Ktismatics

9 November 2012

Generational Voting Patterns for US President

Filed under: Culture — ktismatics @ 6:54 am

It’s been surprisingly difficult through casual googling to find statistics about presidential voting patterns by age not just in the last two elections but over a longer historical time.The most useful source I found is this report from the Pew Research Center.

In the last three presidential elections, younger voters have moved decidedly Democratic while older voters have gone more Republican. One possible interpretation: as voters age, make money, have children, etc. they become more conservative and thus more likely to vote for a Republican president. Do the data support this explanation?

Briefly, no. Americans’ presidential voting patterns tend to stay consistent over the years, shaped significantly by the broader cultural and political climate within which they turned 18. Here are the trends:

People who came of age during these administrations             have tended to vote

Roosevelt                                                                               Democratic

Eisenhower, Kennedy, Johnson                                                             Republican

Nixon                                                                                      Democratic

Ford, Carter, Reagan, Bush Sr.                                                               Republican

Clinton, Bush Jr., Obama                                                        Democratic

Thus far the persistent generational voting effect is stronger for the youngest Democratic-leaning cohort — late Gen Xers and Millennials — than for earlier generations. So why, after 8 years of Clinton, was there no youth bounce for Al Gore versus GW Bush in 2000? Clearly the trends aren’t rock solid.

Generational voter preferences have flip-flopped over historical time, so another Republican-leaning trend among younger voters may emerge in the future. However, now the young Democratic-leaning bloc spans twenty years, comprising people aged 18-38. There aren’t many Roosevelt-era Democrats left; the next bloc to die off are the Republican-leaning “Silent Generation.”

In comparison to the generational flip-flop, the shift in the US racial and ethnic demographic is more persistent. Blacks and Latinos comprise a continually increasing percentage of voters, and historically they have tended to vote Democratic regardless of their age or generation.

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4 Comments »

  1. That curious piece of door furniture, the sliding bolt on a chain, is known in Ireland as ‘a Mormon lock’. You can talk to their missionaries whilst keeping them at bay

    Comment by ombhurbhuva — 10 November 2012 @ 6:19 am

  2. “So why, after 8 years of Clinton, was there no youth bounce for Al Gore versus GW Bush in 2000? Clearly the trends aren’t rock solid”

    That election was a special case. One of Didion’s best NYRB pieces, which is also in that anthology you had, I think (but may be retrievable at NYRB with no paywall), was about the way the issue of ‘character’ was shoved to the forefront, and that was the ‘momentum’ that time, even though Gore won the popular vote anyway, despite bad debates, etc., and wrong strategies. The momentum pretty impressive too, since Rhenquist decided to rule the world. Part of the blame can be laid at Clinton’s doorstep, of course. Gore had tried to distance himself from Clinton during the campaign. I think he just didn’t know what to make of what the new landscape was, since he’d had to support Clinton throughout the Lewinsky matter. That was the Republican conspiracy with Linda Tripp and Ken Starr & Cie., of course, and they really got away with it. It was in some ways a Europeanization of sex, though, even though Clinton tried to define sex, and this was loathsome.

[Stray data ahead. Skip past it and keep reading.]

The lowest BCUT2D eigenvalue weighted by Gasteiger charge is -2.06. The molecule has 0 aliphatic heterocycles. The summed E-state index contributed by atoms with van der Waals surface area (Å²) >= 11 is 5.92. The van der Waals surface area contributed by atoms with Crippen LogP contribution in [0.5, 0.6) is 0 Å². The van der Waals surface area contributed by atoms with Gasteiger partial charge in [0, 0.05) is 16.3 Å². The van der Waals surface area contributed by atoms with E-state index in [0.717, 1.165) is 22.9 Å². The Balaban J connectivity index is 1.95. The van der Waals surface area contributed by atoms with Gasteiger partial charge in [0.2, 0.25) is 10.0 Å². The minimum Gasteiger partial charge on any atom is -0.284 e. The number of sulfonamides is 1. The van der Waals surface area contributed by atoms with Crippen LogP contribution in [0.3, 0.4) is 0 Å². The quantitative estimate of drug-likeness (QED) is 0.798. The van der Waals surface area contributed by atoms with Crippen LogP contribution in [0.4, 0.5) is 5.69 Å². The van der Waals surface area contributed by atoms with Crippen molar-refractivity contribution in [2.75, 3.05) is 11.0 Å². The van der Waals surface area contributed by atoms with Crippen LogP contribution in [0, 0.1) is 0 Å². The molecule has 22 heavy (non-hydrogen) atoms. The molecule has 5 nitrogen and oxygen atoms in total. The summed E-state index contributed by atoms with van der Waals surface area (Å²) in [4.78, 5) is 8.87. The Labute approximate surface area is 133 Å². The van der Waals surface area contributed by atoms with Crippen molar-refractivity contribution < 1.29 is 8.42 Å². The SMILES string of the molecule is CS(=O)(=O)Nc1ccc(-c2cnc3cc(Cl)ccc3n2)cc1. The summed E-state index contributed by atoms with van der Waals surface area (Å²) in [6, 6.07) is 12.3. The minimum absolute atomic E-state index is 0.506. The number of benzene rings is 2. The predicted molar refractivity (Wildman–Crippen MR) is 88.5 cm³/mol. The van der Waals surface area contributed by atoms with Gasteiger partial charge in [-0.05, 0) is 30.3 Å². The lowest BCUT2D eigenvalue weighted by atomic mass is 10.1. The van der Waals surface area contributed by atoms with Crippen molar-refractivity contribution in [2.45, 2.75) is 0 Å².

About 2003 or 2004, I saw a Mormon teenager trying to convert a black man on a Lower East Side bus. The man was jovial about it, but could barely believe it himself. He was a minister himself and had his own church. They are as aggressive as Scientologists.

    Comment by Patrick Mullins — 10 November 2012 @ 9:57 am

  3. America the Transcendent, winning the world’s hearts and minds one household at a time. Voting results for Utah for the last 5 presidential elections:

    1996 Bob Dole = 54%, Bill Clinton = 33%
    2000 GW Bush = 67%, Al Gore = 26%
    2004 GW Bush = 73%, John Kerry = 26%
    2008 John McCain = 63%, Barack Obama = 34%
    2012 Mitt Romney = 73%, Barack Obama = 25%

    So it appears that Romney got a bit of a Mormon bump in what is already the most solidly Republican state in the Union. He’s out of work now; maybe one day you’ll hear a knock on the door…

    Comment by ktismatics — 10 November 2012 @ 10:09 am

  4. The other morning on my walk I saw coming toward me two teenaged lads wearing white shirts and unpatterned dark ties — not a popular look in these parts. “Mormon missionaries?” I asked them as we approached each other, smiling so as not to appear too disagreeable. “Good morning,” the kid on the left replied, also smiling. Maybe they didn’t get my remark, or maybe they did. When I was in college a friend and I invited the door-to-door missionaries inside for discussion — I don’t believe we offered them any hot beverages. Over the next few weeks they gave us the full 5-session Mormon 101 class. It made for fairly entertaining conversation, though they seemed bent on converting traditional Christians rather than atheists/agnostics.

    Clinton is back, his dalliance now seeming as quaint to young Americans as it did to Europeans at the time. I can’t see GW Bush coming out of mothballs to stump for the 2016 candidate.

    Comment by ktismatics — 10 November 2012 @ 10:35 am


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